PR pros mark International Women’s Day

The industry still has work to do to combat discrimination and close the pay gap. Here’s what some leaders are doing to spotlight the contributions of women in communications.


For International Women’s Day, many organizations are looking to celebrate the work of their female colleagues—and the PR industry is a focal point.

For communicators and the groups they work for, female empowerment can strike close to home. Although women outnumber men in PR roles in the U.S., men are still more likely to draw higher salaries than women.

Kimberly Eberl, owner of The Motion Agency in Chicago, says the pay gap is due to a disparity in who gets promoted.

“Gender parity in the PR and communication space really is in management,” she says. “I used to work at other agencies—and even in my current agency—there is [and would be] a plethora of female PR practitioners and communications professionals. But then as people rise through the ranks and go through their careers, some women don’t always have a leadership stake.”

Eberl points to a telltale sign.

“It’s always a headline when there are women in management, like someone has made it that has never been there before in this certain organization,” she explains. Though happy that these successes are celebrated, she hopes one day they’ll be less newsworthy.

For Heather Whaling, president of Geben Communication, PR agencies and brand-side teams must speak up about gender equality to compete for top talent and survive in the modern marketplace.

“Especially as you look at this generation of employees, there is a desire to work for places where there’s an alignment between values and finances,” Whaling says.

How to boost women leaders

For organizations seeking to help women rise through the ranks, crucial steps can help. For example, many organizations have created internal resource groups so colleagues can turn to each other for support.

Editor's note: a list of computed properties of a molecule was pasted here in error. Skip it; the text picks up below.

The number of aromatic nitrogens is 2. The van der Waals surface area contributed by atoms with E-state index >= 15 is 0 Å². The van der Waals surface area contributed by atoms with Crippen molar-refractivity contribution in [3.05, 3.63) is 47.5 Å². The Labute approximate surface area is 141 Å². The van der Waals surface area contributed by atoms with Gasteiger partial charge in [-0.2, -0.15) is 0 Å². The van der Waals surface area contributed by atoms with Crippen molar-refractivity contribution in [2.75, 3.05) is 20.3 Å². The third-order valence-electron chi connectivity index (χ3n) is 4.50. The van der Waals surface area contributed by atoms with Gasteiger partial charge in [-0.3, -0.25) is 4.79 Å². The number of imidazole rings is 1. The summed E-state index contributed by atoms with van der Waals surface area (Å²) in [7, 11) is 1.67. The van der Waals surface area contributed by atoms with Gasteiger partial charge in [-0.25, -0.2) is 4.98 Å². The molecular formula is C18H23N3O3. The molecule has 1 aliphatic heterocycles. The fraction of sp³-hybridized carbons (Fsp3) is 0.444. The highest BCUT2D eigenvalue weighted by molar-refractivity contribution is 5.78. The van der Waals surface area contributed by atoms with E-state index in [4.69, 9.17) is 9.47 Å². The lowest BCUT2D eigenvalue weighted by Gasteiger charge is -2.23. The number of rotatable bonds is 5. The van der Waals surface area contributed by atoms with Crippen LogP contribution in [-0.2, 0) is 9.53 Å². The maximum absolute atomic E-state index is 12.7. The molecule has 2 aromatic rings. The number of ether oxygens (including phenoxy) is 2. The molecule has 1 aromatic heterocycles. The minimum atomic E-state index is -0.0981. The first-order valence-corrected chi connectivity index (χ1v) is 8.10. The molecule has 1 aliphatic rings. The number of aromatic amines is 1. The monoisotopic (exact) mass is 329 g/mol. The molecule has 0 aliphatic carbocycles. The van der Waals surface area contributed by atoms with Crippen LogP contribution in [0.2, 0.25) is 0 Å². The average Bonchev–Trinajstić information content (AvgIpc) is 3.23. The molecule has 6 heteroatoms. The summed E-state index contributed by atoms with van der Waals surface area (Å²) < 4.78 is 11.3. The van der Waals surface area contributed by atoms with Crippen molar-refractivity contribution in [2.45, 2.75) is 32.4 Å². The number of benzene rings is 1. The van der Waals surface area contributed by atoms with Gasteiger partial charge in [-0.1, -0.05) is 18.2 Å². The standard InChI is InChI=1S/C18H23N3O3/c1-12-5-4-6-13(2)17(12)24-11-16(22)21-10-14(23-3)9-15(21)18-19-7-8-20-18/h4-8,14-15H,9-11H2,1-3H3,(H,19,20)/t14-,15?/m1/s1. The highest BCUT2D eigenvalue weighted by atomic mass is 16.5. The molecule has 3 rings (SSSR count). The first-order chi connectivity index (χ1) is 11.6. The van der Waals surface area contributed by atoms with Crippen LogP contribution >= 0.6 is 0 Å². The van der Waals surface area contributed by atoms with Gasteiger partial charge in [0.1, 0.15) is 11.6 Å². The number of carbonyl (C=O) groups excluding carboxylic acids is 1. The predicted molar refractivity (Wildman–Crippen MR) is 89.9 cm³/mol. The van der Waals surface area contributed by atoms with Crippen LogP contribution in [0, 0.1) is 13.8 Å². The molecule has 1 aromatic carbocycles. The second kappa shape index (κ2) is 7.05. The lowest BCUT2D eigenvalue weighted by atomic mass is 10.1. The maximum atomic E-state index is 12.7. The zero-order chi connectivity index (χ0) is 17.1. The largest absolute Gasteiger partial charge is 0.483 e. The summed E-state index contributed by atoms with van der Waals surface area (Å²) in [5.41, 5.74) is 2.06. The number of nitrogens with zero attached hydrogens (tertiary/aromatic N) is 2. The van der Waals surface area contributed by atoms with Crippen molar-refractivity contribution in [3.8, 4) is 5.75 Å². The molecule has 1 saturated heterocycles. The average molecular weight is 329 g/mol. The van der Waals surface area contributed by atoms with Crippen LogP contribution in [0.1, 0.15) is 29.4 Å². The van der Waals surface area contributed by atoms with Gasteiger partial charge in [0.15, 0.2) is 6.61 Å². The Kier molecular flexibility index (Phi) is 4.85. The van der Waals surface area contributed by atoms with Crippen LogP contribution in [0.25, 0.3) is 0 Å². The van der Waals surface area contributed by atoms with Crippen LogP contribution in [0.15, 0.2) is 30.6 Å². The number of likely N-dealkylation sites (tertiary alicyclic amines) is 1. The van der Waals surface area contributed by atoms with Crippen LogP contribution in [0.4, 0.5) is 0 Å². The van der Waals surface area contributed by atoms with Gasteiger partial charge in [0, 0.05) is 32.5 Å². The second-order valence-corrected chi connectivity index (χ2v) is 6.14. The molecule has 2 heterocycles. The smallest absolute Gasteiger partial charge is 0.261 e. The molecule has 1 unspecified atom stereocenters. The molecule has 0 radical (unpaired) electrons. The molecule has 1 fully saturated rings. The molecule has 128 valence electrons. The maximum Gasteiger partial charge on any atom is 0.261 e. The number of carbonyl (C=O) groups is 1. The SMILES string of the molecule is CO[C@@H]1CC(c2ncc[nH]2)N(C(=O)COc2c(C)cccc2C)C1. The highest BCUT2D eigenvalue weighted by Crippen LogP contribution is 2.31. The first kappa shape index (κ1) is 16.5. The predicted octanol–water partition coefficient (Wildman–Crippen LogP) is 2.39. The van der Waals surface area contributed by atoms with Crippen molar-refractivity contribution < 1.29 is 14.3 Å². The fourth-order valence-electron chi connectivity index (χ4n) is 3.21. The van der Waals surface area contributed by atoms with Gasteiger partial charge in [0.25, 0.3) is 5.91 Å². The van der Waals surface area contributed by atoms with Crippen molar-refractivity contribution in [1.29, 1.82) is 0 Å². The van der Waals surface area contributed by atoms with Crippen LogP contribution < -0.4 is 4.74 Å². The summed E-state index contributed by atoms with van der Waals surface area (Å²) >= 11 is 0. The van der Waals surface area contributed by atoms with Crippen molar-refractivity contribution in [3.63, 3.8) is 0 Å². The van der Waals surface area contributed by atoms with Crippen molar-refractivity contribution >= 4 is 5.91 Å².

Eberl explains, “If I’m a female in an organization that thinks that this is an important issue, I could get together with other women and talk about different learning and development sessions that we could do to help our career growth.”

She says this kind of effort inspired her to create an event for International Women’s Day that would feature 20 female leaders on a panel to talk about lessons from their careers.

What can these conversations cover that will help women find more influence in their organization?

Eberl hopes that the panelists will share pivotal moments from their careers, such as a new job or how, in Eberl’s case, getting fired from a job helped launch her career. She says these stories can provide inspiration.

However, she also wants to talk about hard industry facts. What are the actual stats behind women in the industry, their power within an organization and more? For Eberl, knowledge is power, and there is still some educating to do around key issues.

She also wants to talk about industry challenges. PR and communications professionals work with all kinds of industries, from manufacturing to health care, and each one has a slightly different set of biases and challenges to overcome.

Finally, she adds that relevant anecdotes and career advice make a major difference. “Is there a workplace example where someone broke through the glass ceiling or had a gender stereotype that they felt?” she says. “Or maybe they felt their office was really good at promoting other female leaders.”

For Eberl, these conversations will help provide answers for leaders looking to drive change.

Why the conversation matters

Eberl says it’s important to think about female leadership because of the gaps that still exist in the industry—some more obvious than others.

She saw there weren’t many independent agencies in Chicago, and they weren’t very large. “I don’t lead with gender as a business owner, and I don’t want to,” she says, “but what is it that we as women are doing to hinder our marketability, our success, our opportunities?”

The PR industry has gotten more serious about diversity and inclusion efforts, in part because the practice has proven to deliver better work, but also because diverse viewpoints can catch mistakes before they go out to clients.